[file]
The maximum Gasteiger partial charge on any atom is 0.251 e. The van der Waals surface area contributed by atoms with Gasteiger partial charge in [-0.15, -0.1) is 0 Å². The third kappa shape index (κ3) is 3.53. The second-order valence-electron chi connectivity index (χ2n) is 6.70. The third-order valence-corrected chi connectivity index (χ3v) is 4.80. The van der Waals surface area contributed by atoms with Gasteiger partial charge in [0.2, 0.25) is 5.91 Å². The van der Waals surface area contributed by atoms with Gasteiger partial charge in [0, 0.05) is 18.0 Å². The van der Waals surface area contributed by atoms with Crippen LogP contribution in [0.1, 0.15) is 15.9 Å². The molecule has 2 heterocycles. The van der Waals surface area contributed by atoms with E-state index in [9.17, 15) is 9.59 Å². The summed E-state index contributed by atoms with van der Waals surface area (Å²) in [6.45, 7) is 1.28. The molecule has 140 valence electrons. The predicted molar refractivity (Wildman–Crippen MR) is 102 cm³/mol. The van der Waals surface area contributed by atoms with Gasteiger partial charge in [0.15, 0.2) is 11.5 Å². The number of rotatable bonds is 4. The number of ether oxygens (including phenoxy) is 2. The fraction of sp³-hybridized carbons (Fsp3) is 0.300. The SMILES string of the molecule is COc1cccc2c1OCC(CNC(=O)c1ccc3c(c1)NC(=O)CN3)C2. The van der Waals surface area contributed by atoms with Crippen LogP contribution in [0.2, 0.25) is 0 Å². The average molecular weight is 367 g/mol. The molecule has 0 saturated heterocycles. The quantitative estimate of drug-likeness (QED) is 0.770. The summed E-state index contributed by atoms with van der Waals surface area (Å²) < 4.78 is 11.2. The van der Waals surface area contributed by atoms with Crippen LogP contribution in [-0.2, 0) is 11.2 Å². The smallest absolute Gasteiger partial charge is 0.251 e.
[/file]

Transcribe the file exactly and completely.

The maximum Gasteiger partial charge on any atom is 0.251 e. The van der Waals surface area contributed by atoms with Gasteiger partial charge in [-0.15, -0.1) is 0 Å². The third kappa shape index (κ3) is 3.53. The second-order valence-electron chi connectivity index (χ2n) is 6.70. The third-order valence-corrected chi connectivity index (χ3v) is 4.80. The van der Waals surface area contributed by atoms with Gasteiger partial charge in [0.2, 0.25) is 5.91 Å². The van der Waals surface area contributed by atoms with Gasteiger partial charge in [0, 0.05) is 18.0 Å². The van der Waals surface area contributed by atoms with Crippen LogP contribution in [0.1, 0.15) is 15.9 Å². The molecule has 2 heterocycles. The van der Waals surface area contributed by atoms with E-state index in [9.17, 15) is 9.59 Å². The summed E-state index contributed by atoms with van der Waals surface area (Å²) in [6.45, 7) is 1.28. The molecule has 140 valence electrons. The predicted molar refractivity (Wildman–Crippen MR) is 102 cm³/mol. The van der Waals surface area contributed by atoms with Gasteiger partial charge in [0.15, 0.2) is 11.5 Å². The number of rotatable bonds is 4. The number of ether oxygens (including phenoxy) is 2. The fraction of sp³-hybridized carbons (Fsp3) is 0.300. The SMILES string of the molecule is COc1cccc2c1OCC(CNC(=O)c1ccc3c(c1)NC(=O)CN3)C2. The van der Waals surface area contributed by atoms with Crippen LogP contribution in [0.2, 0.25) is 0 Å². The average molecular weight is 367 g/mol. The molecule has 0 saturated heterocycles. The quantitative estimate of drug-likeness (QED) is 0.770. The summed E-state index contributed by atoms with van der Waals surface area (Å²) < 4.78 is 11.2. The van der Waals surface area contributed by atoms with Crippen LogP contribution in [-0.2, 0) is 11.2 Å². The smallest absolute Gasteiger partial charge is 0.251 e.